Some bugs are determined by the maintainer of Pop! projects to be easy to fix, these bugs are referred to as “bitesize” bugs and will show up in the project’s issue tracker as such.
The bitesize bug badge exists on the right side of the project’s issue tracker. New contributors should look for these for an easy bug that they can tackle in an hour or two. Experienced contributors can grab these if they want something they can knock out quickly when they are short on time.
Solving these bugs often contributes to better polish for the overall project. Alone, these bugs may seem small, but when you add them up they vastly improve the quality of the platform. They also offer an opportunity to get involved in the project without dedicating a lot of time.
Let’s go through how to contribute via a bitesize bug fix. First take a look at what is listed as a bitesize bug via the issue tracker.
For this example I’ve identified an issue with the terminal colors.
It looks as though one of the colors for text in the palette is the same as the background, so it doesn’t show up.
But our hero jrock2004 has identified a potential solution:
That makes this a great bite-sized bug! So the first thing we have to do is sort through where this bug is. jrock2004 identifies that this is a default setting, and looks in the pop-default-settings repo, it’s there that he finds the problem in this file, where it lists out the org.gnome.Terminal.Legacy.Profile.
If we are going to fix this problem, we have to pull down the source code. So let’s do that. This can be done by clicking the “Fork” button in the top-right corner of the project page on GitHub (pictured below).
Once you have forked the project, you should have a copy in your own GitHub account (if you don’t already have an account, you’ll have to create one).
See the name there? Since this is my account (Ryan), you see the repo is beside my name, and under it says “forked from system76/pop-default-settings”. Now we can clone the repository down to our own computer and make the necessary changes. First, you should install git.
sudo apt install git
Once you’ve done that take a look at the “Clone or Download” button, give it a click and copy the link it displays. If you don’t have an SSH key associated with your GitHub account here’s how. If you don’t want to do that right now, you can pull down the code with HTTPS, you’ll have to enter your username and password - to do that click the “Use HTTPS in the corner of the Clone box” (pictured below).
Once you have copied the link in the clone box, run the following command(shown with https).
git clone https://github.com/ryanleesipes/pop-default-settings.git
Enter any information requested (with HTTPS it should just be your GitHub username and password). Following that it should download the files for the project and put them in a folder in the directory you are currently sitting in within your terminal.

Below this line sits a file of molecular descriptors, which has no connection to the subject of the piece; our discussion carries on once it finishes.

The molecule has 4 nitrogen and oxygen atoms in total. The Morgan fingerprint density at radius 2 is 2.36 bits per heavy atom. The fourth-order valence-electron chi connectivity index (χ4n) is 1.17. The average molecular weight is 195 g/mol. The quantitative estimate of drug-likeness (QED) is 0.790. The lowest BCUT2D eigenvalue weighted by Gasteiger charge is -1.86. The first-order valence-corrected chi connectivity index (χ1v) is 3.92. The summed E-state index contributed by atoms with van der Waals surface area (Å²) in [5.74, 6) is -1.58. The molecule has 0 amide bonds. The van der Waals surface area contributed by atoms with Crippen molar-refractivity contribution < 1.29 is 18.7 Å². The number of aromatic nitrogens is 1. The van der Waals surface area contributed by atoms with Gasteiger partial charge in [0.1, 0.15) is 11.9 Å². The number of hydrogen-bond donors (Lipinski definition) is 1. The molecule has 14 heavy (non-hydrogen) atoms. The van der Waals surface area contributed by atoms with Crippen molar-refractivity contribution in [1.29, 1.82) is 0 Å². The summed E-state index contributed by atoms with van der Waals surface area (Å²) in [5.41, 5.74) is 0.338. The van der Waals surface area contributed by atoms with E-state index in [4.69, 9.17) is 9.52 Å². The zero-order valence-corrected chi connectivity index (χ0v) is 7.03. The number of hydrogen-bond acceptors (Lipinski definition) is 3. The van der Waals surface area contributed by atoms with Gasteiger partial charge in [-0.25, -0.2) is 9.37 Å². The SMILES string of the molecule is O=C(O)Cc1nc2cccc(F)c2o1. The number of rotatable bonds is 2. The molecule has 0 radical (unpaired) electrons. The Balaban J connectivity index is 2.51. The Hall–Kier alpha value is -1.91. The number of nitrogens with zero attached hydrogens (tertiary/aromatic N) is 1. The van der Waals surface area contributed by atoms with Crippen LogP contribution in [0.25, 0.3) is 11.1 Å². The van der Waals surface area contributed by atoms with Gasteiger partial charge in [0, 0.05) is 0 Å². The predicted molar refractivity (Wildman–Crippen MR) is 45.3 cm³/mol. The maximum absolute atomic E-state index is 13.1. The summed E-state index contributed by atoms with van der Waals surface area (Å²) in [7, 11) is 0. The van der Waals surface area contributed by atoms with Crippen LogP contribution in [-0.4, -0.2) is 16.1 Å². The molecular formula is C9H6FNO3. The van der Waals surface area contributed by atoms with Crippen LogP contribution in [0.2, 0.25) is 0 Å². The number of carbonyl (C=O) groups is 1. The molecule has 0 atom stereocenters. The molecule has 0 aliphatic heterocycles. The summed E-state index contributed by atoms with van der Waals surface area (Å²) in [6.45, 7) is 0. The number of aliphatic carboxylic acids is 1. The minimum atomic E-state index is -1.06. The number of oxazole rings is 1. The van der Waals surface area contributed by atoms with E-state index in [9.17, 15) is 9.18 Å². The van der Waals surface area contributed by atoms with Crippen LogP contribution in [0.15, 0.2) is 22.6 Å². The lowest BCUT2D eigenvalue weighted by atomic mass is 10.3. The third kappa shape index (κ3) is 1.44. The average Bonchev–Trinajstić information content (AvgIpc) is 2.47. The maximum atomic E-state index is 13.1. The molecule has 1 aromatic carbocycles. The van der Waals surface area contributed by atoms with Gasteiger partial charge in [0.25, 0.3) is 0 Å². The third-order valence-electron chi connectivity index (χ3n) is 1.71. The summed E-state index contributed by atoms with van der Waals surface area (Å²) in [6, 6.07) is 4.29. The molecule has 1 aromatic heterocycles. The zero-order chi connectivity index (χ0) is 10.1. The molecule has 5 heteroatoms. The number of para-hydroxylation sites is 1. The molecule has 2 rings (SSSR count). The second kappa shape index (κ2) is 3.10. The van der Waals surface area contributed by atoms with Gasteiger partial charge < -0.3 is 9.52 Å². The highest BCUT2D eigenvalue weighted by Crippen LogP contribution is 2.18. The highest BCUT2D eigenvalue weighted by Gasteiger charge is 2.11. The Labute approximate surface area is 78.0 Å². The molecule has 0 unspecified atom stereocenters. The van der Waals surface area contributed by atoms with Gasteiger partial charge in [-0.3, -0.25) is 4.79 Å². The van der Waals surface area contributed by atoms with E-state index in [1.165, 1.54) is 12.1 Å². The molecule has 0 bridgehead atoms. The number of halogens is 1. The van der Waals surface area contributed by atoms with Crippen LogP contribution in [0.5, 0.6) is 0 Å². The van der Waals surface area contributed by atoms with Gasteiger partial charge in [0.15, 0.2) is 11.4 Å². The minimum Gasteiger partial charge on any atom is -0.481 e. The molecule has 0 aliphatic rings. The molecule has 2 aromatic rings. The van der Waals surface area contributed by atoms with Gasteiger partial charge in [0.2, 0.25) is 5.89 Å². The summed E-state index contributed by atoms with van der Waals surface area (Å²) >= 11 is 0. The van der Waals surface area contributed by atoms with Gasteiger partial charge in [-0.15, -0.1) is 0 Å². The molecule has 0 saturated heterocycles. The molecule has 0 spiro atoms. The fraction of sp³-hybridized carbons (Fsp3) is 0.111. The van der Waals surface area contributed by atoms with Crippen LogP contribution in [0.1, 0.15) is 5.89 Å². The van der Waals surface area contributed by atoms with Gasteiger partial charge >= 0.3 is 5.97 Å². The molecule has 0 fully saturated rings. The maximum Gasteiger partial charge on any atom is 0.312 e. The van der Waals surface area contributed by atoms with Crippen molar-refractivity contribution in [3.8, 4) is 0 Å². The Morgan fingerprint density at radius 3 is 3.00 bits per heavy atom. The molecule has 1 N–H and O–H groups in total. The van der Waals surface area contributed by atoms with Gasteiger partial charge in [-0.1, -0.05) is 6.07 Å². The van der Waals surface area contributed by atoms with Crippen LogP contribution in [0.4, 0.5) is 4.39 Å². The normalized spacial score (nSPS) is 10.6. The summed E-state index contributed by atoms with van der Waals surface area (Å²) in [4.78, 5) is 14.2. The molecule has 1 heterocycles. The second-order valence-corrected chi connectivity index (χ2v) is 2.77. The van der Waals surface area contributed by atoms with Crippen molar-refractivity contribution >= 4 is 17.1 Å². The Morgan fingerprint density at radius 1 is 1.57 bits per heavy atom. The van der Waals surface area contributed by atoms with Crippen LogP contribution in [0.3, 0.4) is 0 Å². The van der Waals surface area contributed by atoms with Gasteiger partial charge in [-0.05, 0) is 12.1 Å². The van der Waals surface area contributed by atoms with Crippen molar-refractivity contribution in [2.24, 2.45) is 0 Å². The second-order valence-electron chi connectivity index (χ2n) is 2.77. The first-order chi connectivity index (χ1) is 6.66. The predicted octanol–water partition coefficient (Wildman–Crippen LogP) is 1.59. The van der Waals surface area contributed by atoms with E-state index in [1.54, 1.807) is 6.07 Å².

Next I open the file we identified above in my text editor of choice, Atom. You can use the text editor you prefer. I find the line with the palette settings.
I’ll change the proper setting in here (took some RGB brushing up to figure out which one was the right one).
Now that the change is made, the file needs to be saved. Once it is saved we can make a commit, commits store that change in Git allowing us to share that change with the world. Make sure you are in the project directory (in this example that would be
I’ll run the following command:
git commit -am "Updated the default palette settings in terminal, changed a color for better visibility."
If you’d like to know why the commit command has the arguments, the Git/GitHub documentation can explain that better than most. You can go through a Git tutorial here.
The output should look like this:
Now you can run the following command to push your changes from your local machine to your forked repository on GitHub:
If it’s your first time pushing to a remote repository, you might be asked to setup who you are. That’s fine, follow the instructions in your terminal.
Once it has completed the push, you’ll see something resembling the following:
Going to your repo, above the code, you should see something along the lines of “This branch is 1 commit ahead of system76:master”:
Click on “Pull Request” when you are ready to submit your code for review by the Pop!_OS maintainers. You’ll see a webpage detailing the work that you’ve done. Review it and if everything looks good click on the “Create Pull Request” button, and you’ve successfully contributed!
Maintainers sometimes provide feedback, upon which you will receive a notification in your GitHub account. If you incorporate their changes and push again that should be reflected in your pull request. If you have any trouble, ask the maintainer reviewing your pull request for help!